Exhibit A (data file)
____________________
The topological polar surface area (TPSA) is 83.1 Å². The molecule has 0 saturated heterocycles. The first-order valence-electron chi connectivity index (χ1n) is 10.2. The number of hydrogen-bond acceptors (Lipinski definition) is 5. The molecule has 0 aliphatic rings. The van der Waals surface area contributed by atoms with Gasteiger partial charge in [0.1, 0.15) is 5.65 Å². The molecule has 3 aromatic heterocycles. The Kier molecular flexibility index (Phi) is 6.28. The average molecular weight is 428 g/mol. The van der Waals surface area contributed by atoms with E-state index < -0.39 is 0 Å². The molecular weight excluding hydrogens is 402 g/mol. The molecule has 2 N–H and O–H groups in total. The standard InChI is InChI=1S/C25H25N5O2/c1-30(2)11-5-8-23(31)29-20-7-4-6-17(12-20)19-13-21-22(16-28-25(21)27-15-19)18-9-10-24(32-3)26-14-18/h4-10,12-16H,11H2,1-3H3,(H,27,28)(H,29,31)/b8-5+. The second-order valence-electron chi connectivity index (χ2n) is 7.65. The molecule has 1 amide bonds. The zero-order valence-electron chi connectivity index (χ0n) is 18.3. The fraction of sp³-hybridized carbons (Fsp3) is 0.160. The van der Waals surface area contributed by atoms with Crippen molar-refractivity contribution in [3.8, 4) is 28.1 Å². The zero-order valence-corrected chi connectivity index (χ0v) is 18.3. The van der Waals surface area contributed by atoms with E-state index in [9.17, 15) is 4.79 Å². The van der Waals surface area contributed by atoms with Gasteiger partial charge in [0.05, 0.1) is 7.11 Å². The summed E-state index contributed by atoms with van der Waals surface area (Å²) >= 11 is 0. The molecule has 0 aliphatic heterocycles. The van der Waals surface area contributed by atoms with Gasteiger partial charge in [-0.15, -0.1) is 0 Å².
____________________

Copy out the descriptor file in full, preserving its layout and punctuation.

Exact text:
The topological polar surface area (TPSA) is 83.1 Å². The molecule has 0 saturated heterocycles. The first-order valence-electron chi connectivity index (χ1n) is 10.2. The number of hydrogen-bond acceptors (Lipinski definition) is 5. The molecule has 0 aliphatic rings. The van der Waals surface area contributed by atoms with Gasteiger partial charge in [0.1, 0.15) is 5.65 Å². The molecule has 3 aromatic heterocycles. The Kier molecular flexibility index (Phi) is 6.28. The average molecular weight is 428 g/mol. The van der Waals surface area contributed by atoms with E-state index < -0.39 is 0 Å². The molecular weight excluding hydrogens is 402 g/mol. The molecule has 2 N–H and O–H groups in total. The standard InChI is InChI=1S/C25H25N5O2/c1-30(2)11-5-8-23(31)29-20-7-4-6-17(12-20)19-13-21-22(16-28-25(21)27-15-19)18-9-10-24(32-3)26-14-18/h4-10,12-16H,11H2,1-3H3,(H,27,28)(H,29,31)/b8-5+. The second-order valence-electron chi connectivity index (χ2n) is 7.65. The molecule has 1 amide bonds. The zero-order valence-electron chi connectivity index (χ0n) is 18.3. The fraction of sp³-hybridized carbons (Fsp3) is 0.160. The van der Waals surface area contributed by atoms with Crippen molar-refractivity contribution in [3.8, 4) is 28.1 Å². The zero-order valence-corrected chi connectivity index (χ0v) is 18.3. The van der Waals surface area contributed by atoms with E-state index in [9.17, 15) is 4.79 Å². The van der Waals surface area contributed by atoms with Gasteiger partial charge in [0.05, 0.1) is 7.11 Å². The summed E-state index contributed by atoms with van der Waals surface area (Å²) >= 11 is 0. The molecule has 0 aliphatic heterocycles. The van der Waals surface area contributed by atoms with Gasteiger partial charge in [-0.15, -0.1) is 0 Å².